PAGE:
COMP NEWS – As most of the U.S. financial sector considers tightening its belt in the face of an uncertain economic future, Goldman Sachs is opening their purses – but only for select high-performers.

NEW YORK, Nov 14 (Reuters) – Goldman Sachs (GS.N) bosses are considering fatter bonuses to retain star traders and dealmakers this year as the bank looks to win over some who were disappointed by smaller payments in 2022, according to five sources with knowledge of the situation.

The bank has been through a dismal year with earnings down 34% in the first nine months of 2023, pressured by tepid dealmaking and writedowns for a consumer business that lost $3 billion in three years. Goldman’s weaker year-to-date profit suggests payouts should be flat or lower, said Stephen Biggar, an analyst at Argus Research.

Despite that, Goldman executives are discussing sweeteners for standouts from the trading and investment banking division, which accounts for about 68% of its revenue, three of the sources said. The pay bumps could help win over some employees who balked at smaller bonuses last year that they blamed on losses from the retail operations.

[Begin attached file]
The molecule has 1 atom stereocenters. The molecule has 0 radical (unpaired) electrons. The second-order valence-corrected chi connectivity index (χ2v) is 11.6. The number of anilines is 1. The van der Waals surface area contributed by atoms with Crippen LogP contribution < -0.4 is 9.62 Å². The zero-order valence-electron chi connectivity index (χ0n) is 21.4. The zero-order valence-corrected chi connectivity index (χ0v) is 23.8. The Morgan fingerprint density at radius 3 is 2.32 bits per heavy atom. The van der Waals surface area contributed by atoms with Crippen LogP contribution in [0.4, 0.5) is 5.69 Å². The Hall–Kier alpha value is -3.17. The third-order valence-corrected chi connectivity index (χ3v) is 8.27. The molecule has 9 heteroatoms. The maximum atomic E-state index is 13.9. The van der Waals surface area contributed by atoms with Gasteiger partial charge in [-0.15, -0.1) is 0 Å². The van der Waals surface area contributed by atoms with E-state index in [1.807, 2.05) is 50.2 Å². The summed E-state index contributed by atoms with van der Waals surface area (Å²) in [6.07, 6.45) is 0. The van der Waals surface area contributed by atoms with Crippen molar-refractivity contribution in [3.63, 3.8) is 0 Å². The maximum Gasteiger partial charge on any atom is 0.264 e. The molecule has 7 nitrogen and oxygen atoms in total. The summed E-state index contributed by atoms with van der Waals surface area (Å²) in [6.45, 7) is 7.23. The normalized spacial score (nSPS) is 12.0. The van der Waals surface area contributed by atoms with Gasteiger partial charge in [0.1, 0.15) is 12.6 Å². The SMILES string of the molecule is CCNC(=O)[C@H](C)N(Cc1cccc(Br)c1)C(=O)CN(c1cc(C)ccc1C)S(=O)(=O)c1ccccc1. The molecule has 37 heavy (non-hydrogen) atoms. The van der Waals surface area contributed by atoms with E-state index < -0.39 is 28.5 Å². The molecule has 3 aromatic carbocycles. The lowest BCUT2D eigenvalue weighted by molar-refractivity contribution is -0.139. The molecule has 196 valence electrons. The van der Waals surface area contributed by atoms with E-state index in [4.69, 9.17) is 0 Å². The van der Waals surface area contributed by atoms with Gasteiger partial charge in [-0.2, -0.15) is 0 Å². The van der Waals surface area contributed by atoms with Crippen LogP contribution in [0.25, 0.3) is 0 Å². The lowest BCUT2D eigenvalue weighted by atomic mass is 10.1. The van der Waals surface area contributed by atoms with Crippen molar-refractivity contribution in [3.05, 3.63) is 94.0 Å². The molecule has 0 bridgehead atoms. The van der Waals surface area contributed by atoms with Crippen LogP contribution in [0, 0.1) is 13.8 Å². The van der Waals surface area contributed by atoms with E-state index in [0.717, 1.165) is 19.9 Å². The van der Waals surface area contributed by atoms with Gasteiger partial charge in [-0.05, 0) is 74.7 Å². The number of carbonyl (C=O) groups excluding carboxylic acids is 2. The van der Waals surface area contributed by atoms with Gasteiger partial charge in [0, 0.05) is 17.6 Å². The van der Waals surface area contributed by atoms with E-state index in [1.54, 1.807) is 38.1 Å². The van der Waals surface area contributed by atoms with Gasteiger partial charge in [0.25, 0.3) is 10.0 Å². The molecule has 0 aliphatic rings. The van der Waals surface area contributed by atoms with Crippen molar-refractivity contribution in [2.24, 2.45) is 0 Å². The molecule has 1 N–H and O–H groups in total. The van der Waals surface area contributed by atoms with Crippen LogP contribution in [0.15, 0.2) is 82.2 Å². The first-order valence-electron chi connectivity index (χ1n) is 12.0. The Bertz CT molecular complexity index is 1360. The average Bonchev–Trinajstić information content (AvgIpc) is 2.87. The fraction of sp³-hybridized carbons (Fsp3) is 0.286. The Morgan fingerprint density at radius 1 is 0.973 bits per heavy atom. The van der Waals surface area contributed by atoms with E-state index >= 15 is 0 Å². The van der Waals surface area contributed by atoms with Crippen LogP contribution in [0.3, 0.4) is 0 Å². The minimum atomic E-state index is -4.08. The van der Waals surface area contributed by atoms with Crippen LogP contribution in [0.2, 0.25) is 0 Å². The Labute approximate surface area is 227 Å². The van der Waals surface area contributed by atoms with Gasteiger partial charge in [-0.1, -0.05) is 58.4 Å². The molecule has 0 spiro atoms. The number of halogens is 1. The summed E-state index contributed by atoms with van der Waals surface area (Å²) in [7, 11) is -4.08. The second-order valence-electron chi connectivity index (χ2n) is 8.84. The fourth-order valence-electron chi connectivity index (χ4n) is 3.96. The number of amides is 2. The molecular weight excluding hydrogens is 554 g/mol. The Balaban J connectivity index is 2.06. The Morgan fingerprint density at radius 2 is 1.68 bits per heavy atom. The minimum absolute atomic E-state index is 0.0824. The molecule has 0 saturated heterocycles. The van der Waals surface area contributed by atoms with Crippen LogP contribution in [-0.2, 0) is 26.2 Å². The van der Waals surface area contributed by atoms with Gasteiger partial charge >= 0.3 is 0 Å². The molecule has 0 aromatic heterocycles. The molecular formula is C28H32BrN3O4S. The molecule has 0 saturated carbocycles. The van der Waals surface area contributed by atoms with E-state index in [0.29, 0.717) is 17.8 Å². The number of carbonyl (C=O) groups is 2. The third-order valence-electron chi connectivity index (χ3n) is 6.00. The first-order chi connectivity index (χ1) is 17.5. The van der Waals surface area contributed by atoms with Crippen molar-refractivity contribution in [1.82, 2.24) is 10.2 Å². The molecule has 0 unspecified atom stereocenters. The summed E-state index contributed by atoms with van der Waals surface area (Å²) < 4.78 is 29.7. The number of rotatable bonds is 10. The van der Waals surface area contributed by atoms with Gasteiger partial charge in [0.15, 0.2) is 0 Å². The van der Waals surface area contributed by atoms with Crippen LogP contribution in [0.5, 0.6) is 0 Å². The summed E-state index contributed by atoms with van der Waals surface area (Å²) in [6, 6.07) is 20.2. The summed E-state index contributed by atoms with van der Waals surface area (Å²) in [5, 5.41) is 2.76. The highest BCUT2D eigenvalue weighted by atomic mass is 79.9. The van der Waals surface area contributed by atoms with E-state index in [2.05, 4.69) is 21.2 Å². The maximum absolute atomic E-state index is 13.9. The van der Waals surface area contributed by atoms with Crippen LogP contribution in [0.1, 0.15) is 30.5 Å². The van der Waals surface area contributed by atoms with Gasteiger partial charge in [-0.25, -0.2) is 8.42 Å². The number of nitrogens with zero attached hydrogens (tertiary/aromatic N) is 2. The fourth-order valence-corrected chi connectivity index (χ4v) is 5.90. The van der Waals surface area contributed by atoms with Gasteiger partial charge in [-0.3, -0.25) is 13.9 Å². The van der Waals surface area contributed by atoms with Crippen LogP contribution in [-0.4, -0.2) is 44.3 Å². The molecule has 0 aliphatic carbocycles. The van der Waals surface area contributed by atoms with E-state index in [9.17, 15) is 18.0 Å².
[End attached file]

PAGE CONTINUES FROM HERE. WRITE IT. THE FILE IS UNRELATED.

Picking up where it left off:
The firm’s allocation for bonuses fell by as much as 40% in 2022, according to another source, after earnings slid 48%. That drop exceeded Wall Street’s average bonus decline of 26%.

The firm laid off thousands of people in several rounds of layoffs over the course of 2023.

The firm laid off more than 3,000 employees in January in its biggest round of job cuts since the 2008 financial crisis. It followed with more headcount reductions months later.

Yet higher compensation is being floated to keep star employees from being lured away by more lucrative opportunities in private equity or hedge funds, one of the sources said.

Several prominent Goldman partners have departed in recent months for other financial firms, including Julian Salisbury, who is joining investment firm Sixth Street, and Dina Powell McCormick, the former head of the bank’s sovereign business who left for merchant bank BDT & MSD Partners.

“They’ve had to be more competitive with buy side and the alternative shops, which argues for higher pay for a given level of performance,” said Biggar.

The bank is also tweaking rewards for asset managers whose long-term payouts will be increased when funds outperform, according to a source who confirmed an earlier Bloomberg report.

To read more about how employers are planning to temper compensation increases in 2024, click here.

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